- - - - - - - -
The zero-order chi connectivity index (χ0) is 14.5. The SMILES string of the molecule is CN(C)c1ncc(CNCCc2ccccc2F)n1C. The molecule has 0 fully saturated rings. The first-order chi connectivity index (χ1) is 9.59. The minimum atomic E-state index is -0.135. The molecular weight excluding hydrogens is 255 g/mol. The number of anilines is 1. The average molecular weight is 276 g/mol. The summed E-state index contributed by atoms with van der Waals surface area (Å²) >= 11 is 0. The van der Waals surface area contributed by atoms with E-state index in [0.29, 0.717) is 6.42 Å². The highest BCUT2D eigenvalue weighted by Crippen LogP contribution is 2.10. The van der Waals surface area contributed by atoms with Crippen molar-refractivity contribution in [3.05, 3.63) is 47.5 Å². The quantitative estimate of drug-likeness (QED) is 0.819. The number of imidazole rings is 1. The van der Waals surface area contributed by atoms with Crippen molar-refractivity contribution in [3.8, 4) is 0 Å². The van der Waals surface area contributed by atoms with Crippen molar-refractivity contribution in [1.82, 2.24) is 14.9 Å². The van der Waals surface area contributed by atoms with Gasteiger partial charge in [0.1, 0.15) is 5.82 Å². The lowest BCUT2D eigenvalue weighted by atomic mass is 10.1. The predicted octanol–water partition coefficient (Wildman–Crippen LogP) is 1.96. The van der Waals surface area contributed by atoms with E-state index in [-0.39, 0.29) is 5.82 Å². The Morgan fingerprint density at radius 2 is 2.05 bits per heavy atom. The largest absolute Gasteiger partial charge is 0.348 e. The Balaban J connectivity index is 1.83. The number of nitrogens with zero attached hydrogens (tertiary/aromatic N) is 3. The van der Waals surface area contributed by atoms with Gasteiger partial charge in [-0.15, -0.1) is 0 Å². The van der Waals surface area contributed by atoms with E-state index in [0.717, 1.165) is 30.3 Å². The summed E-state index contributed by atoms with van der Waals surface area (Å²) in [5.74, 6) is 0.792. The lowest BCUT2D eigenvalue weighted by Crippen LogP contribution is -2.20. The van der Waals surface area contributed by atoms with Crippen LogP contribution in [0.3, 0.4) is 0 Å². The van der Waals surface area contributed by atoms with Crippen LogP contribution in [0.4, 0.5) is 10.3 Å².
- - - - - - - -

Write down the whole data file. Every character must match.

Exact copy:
The zero-order chi connectivity index (χ0) is 14.5. The SMILES string of the molecule is CN(C)c1ncc(CNCCc2ccccc2F)n1C. The molecule has 0 fully saturated rings. The first-order chi connectivity index (χ1) is 9.59. The minimum atomic E-state index is -0.135. The molecular weight excluding hydrogens is 255 g/mol. The number of anilines is 1. The average molecular weight is 276 g/mol. The summed E-state index contributed by atoms with van der Waals surface area (Å²) >= 11 is 0. The van der Waals surface area contributed by atoms with E-state index in [0.29, 0.717) is 6.42 Å². The highest BCUT2D eigenvalue weighted by Crippen LogP contribution is 2.10. The van der Waals surface area contributed by atoms with Crippen molar-refractivity contribution in [3.05, 3.63) is 47.5 Å². The quantitative estimate of drug-likeness (QED) is 0.819. The number of imidazole rings is 1. The van der Waals surface area contributed by atoms with Crippen molar-refractivity contribution in [3.8, 4) is 0 Å². The van der Waals surface area contributed by atoms with Crippen molar-refractivity contribution in [1.82, 2.24) is 14.9 Å². The van der Waals surface area contributed by atoms with Gasteiger partial charge in [0.1, 0.15) is 5.82 Å². The lowest BCUT2D eigenvalue weighted by atomic mass is 10.1. The predicted octanol–water partition coefficient (Wildman–Crippen LogP) is 1.96. The van der Waals surface area contributed by atoms with E-state index in [-0.39, 0.29) is 5.82 Å². The Morgan fingerprint density at radius 2 is 2.05 bits per heavy atom. The largest absolute Gasteiger partial charge is 0.348 e. The Balaban J connectivity index is 1.83. The number of nitrogens with zero attached hydrogens (tertiary/aromatic N) is 3. The van der Waals surface area contributed by atoms with Gasteiger partial charge in [-0.15, -0.1) is 0 Å². The van der Waals surface area contributed by atoms with E-state index in [0.717, 1.165) is 30.3 Å². The summed E-state index contributed by atoms with van der Waals surface area (Å²) in [5.74, 6) is 0.792. The lowest BCUT2D eigenvalue weighted by Crippen LogP contribution is -2.20. The van der Waals surface area contributed by atoms with Crippen LogP contribution in [0.3, 0.4) is 0 Å². The van der Waals surface area contributed by atoms with Crippen LogP contribution in [0.4, 0.5) is 10.3 Å².